According to the New York Times, two new studies have found that people with sleep apnea, a common disorder that causes snoring, fatigue and dangerous pauses in breathing at night, have a higher risk of cancer. The new research marks the first time that sleep apnea has been linked to cancer in humans.
About 28 million Americans have some form of a sleep disorder, though many cases go undiagnosed. For sleep doctors, the condition is a top concern because it deprives the body of oxygen at night and often coincides with cardiovascular disease, obesity and diabetes.
In one of the studies, researchers in Spain followed thousands of patients at sleep clinics and found that those with the most severe forms of sleep apnea had a 65 percent greater risk of developing cancer of any kind. The second study, of about 1,500 government workers in Wisconsin, showed that those with the most breathing abnormalities at night had five times the rate of dying from cancer as people without the sleep disorder. Both research teams only looked at cancer diagnoses and outcomes in general, without focusing on any specific type of cancer.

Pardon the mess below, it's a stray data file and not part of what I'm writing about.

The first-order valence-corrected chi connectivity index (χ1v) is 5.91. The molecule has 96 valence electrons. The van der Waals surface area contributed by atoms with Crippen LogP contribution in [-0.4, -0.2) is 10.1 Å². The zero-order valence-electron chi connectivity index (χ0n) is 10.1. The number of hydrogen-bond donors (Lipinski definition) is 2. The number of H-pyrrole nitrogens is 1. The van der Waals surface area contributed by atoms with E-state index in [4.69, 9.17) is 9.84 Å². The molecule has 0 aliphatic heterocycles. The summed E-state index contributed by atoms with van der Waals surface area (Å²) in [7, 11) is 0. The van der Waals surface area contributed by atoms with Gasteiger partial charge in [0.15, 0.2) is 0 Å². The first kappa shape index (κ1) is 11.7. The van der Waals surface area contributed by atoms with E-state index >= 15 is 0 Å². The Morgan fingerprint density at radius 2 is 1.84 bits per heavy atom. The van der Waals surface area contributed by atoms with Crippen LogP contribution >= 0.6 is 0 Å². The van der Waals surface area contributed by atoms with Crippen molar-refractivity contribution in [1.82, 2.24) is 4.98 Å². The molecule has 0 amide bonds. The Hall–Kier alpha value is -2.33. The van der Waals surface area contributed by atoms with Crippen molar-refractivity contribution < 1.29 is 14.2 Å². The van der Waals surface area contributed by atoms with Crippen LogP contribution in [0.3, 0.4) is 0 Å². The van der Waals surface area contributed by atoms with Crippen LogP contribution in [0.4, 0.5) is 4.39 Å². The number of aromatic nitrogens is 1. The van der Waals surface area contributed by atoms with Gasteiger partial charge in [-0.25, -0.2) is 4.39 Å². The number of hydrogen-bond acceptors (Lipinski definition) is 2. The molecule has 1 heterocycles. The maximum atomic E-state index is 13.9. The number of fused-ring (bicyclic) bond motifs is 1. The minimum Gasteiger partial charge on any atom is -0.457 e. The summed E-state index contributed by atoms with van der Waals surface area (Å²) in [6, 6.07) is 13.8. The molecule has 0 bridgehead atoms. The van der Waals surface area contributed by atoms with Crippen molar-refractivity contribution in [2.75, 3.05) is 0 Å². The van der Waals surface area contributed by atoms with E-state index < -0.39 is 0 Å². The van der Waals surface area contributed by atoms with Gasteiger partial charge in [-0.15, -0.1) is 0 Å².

Original article published by The New York Times. The article in its entirety can be found here.
Dr. Poss is not only a sleep diplomat, but runs one of the leading practices for sleep apnea treatment. If you suspect that you suffer from a sleep disorder, or think that someone you know may suffer, please call to setup a consultation today.